Health stocks reflected varied news on the Monday after the July Fourth holiday, from unfavorable trial results, side effects and cost-effectiveness assessments as well analyst notes.
(TEVA - Get Report)
skidded after the company said that according to top-line results of a trial dubbed "FORTE" the higher, 40mg dose of Copaxone was no more effective than the already FDA-approved 20mg dose in relapsing-remitting multiple sclerosis (RRMS).
Teva shares fell $4.54, or 9.6%, to $42.66. The stock is a component of the Amex pharmaceutical index, which was down 5.74, or 1.9%, at 293.79.
Incidentally, the only stock component of the pharmaceutical index that wasn't in the red Monday afternoon was pharma player
. Its shares were up 52 cents, or 1.1%, at $47.51. The company said in a release on July 3 (the last regular trading day prior to Monday) that it received European approval to market Relistor subcutaneous injection for pain-killer-induced constipation in patients with advanced illness who are receiving palliative care when typical laxative therapy is insufficient.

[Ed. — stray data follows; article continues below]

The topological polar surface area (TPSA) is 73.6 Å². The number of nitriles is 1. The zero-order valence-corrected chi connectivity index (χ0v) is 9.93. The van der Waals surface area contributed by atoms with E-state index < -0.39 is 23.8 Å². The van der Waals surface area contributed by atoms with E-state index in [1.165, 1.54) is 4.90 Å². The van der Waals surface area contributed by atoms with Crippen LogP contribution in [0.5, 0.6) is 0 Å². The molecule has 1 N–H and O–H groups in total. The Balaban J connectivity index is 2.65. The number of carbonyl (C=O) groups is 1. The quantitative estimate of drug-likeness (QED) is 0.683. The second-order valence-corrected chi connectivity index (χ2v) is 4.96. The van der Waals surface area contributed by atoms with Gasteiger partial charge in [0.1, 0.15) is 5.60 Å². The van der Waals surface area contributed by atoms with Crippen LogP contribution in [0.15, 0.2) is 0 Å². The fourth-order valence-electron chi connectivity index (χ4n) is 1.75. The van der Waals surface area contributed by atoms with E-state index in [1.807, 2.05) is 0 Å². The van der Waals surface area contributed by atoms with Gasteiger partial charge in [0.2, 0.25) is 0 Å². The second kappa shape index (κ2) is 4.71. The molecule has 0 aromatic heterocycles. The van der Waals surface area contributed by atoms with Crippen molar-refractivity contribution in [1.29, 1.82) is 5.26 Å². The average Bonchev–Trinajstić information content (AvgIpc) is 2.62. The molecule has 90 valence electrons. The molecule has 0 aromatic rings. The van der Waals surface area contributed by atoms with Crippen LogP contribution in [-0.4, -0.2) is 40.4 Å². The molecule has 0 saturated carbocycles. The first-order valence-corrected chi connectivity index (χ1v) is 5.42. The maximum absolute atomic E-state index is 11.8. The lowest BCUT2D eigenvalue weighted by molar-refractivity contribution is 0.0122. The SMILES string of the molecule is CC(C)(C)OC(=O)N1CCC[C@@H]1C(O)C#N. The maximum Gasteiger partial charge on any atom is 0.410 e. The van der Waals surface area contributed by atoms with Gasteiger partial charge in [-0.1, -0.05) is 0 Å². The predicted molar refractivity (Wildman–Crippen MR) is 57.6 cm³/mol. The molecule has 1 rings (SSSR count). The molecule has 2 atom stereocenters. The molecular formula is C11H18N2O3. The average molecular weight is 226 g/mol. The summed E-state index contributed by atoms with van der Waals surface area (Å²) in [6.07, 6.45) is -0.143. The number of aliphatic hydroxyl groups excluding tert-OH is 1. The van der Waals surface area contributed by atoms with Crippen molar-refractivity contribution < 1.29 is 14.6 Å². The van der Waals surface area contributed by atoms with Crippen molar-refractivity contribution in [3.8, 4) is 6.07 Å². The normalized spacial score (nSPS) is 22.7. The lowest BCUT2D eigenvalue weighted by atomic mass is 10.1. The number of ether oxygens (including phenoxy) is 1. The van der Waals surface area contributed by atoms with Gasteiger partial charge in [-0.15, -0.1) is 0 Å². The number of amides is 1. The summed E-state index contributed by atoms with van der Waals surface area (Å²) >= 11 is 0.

One stock bucking downward trends,
rocketed $5.27, or 30%, to $23.09 after German health care company
said it will buy the Schaumburg, Ill., drugmaker for $3.7 billion, or roughly $23 a share, a 29% premium to APP's closing price on Thursday.
Meanwhile, a medical expert panel that advises European regulators preliminarily concluded that
(GSK - Get Report)
Tyverb is not a cost-effective treatment for breast cancer. The drug, which has received conditional approval in Europe, has to receive full government approval in order to be available to all patients at subsidized rates. Glaxo shares were down $1.01, or 2.2%, at $45.76.
Also on the decline,
gave up $2.43, or 3.1%, to $75.51 on unconfirmed cases of PML, a deadly brain infection, in rheumatoid arthritis patients treated with Rituxan, as mentioned in a Leerink Swann report. PML is listed on the drug's label as a possible side effect.